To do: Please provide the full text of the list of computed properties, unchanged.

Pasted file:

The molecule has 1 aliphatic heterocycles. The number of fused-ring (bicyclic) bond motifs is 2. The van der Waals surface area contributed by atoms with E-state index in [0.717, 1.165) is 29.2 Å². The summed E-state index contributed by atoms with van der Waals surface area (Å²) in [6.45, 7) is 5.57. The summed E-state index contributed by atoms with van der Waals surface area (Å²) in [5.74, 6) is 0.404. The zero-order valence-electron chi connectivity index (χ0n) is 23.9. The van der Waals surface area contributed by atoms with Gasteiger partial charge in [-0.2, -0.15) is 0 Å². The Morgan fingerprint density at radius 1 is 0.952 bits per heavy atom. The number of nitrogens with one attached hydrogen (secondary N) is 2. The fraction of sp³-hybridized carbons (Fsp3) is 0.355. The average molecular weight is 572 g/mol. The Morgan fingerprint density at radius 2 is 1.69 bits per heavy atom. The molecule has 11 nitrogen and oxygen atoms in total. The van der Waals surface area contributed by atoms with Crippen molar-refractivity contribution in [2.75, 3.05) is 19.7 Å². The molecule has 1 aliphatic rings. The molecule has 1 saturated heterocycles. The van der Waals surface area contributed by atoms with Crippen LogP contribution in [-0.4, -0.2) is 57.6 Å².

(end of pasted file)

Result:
The molecule has 1 aliphatic heterocycles. The number of fused-ring (bicyclic) bond motifs is 2. The van der Waals surface area contributed by atoms with E-state index in [0.717, 1.165) is 29.2 Å². The summed E-state index contributed by atoms with van der Waals surface area (Å²) in [6.45, 7) is 5.57. The summed E-state index contributed by atoms with van der Waals surface area (Å²) in [5.74, 6) is 0.404. The zero-order valence-electron chi connectivity index (χ0n) is 23.9. The van der Waals surface area contributed by atoms with Gasteiger partial charge in [-0.2, -0.15) is 0 Å². The Morgan fingerprint density at radius 1 is 0.952 bits per heavy atom. The number of nitrogens with one attached hydrogen (secondary N) is 2. The fraction of sp³-hybridized carbons (Fsp3) is 0.355. The average molecular weight is 572 g/mol. The Morgan fingerprint density at radius 2 is 1.69 bits per heavy atom. The molecule has 11 nitrogen and oxygen atoms in total. The van der Waals surface area contributed by atoms with Crippen molar-refractivity contribution in [2.75, 3.05) is 19.7 Å². The molecule has 1 aliphatic rings. The molecule has 1 saturated heterocycles. The van der Waals surface area contributed by atoms with Crippen LogP contribution in [-0.4, -0.2) is 57.6 Å².